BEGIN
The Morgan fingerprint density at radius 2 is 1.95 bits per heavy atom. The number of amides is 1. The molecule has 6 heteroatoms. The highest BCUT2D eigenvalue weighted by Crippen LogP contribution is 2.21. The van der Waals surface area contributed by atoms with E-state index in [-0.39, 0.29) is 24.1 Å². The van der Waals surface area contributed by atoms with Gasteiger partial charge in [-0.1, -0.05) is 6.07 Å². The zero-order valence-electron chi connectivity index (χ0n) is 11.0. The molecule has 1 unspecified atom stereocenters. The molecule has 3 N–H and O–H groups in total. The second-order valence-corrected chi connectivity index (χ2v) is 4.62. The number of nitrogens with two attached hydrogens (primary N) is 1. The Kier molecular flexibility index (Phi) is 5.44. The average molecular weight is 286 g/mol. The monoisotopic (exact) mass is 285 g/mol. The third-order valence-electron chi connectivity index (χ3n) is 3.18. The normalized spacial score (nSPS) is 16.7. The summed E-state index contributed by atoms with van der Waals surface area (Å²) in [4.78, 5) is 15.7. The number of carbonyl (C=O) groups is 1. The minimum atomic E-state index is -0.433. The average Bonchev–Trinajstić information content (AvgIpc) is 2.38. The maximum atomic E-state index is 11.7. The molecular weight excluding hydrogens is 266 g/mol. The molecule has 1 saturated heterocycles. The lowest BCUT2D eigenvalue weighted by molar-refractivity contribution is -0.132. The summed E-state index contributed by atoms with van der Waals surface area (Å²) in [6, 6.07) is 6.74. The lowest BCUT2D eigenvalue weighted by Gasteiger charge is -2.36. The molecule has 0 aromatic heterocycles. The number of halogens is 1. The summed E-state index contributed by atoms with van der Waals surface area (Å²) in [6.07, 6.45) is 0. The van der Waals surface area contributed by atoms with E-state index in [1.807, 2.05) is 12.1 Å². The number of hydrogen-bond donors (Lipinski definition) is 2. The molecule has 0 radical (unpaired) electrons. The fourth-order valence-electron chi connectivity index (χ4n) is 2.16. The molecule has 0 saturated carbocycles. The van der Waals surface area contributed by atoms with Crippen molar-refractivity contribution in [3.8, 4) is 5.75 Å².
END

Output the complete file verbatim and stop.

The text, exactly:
The Morgan fingerprint density at radius 2 is 1.95 bits per heavy atom. The number of amides is 1. The molecule has 6 heteroatoms. The highest BCUT2D eigenvalue weighted by Crippen LogP contribution is 2.21. The van der Waals surface area contributed by atoms with E-state index in [-0.39, 0.29) is 24.1 Å². The van der Waals surface area contributed by atoms with Gasteiger partial charge in [-0.1, -0.05) is 6.07 Å². The zero-order valence-electron chi connectivity index (χ0n) is 11.0. The molecule has 1 unspecified atom stereocenters. The molecule has 3 N–H and O–H groups in total. The second-order valence-corrected chi connectivity index (χ2v) is 4.62. The number of nitrogens with two attached hydrogens (primary N) is 1. The Kier molecular flexibility index (Phi) is 5.44. The average molecular weight is 286 g/mol. The monoisotopic (exact) mass is 285 g/mol. The third-order valence-electron chi connectivity index (χ3n) is 3.18. The normalized spacial score (nSPS) is 16.7. The summed E-state index contributed by atoms with van der Waals surface area (Å²) in [4.78, 5) is 15.7. The number of carbonyl (C=O) groups is 1. The minimum atomic E-state index is -0.433. The average Bonchev–Trinajstić information content (AvgIpc) is 2.38. The maximum atomic E-state index is 11.7. The molecular weight excluding hydrogens is 266 g/mol. The molecule has 1 saturated heterocycles. The lowest BCUT2D eigenvalue weighted by molar-refractivity contribution is -0.132. The summed E-state index contributed by atoms with van der Waals surface area (Å²) in [6, 6.07) is 6.74. The lowest BCUT2D eigenvalue weighted by Gasteiger charge is -2.36. The molecule has 0 aromatic heterocycles. The number of halogens is 1. The summed E-state index contributed by atoms with van der Waals surface area (Å²) in [6.07, 6.45) is 0. The van der Waals surface area contributed by atoms with E-state index in [1.807, 2.05) is 12.1 Å². The number of hydrogen-bond donors (Lipinski definition) is 2. The molecule has 0 radical (unpaired) electrons. The fourth-order valence-electron chi connectivity index (χ4n) is 2.16. The molecule has 0 saturated carbocycles. The van der Waals surface area contributed by atoms with Crippen molar-refractivity contribution in [3.8, 4) is 5.75 Å².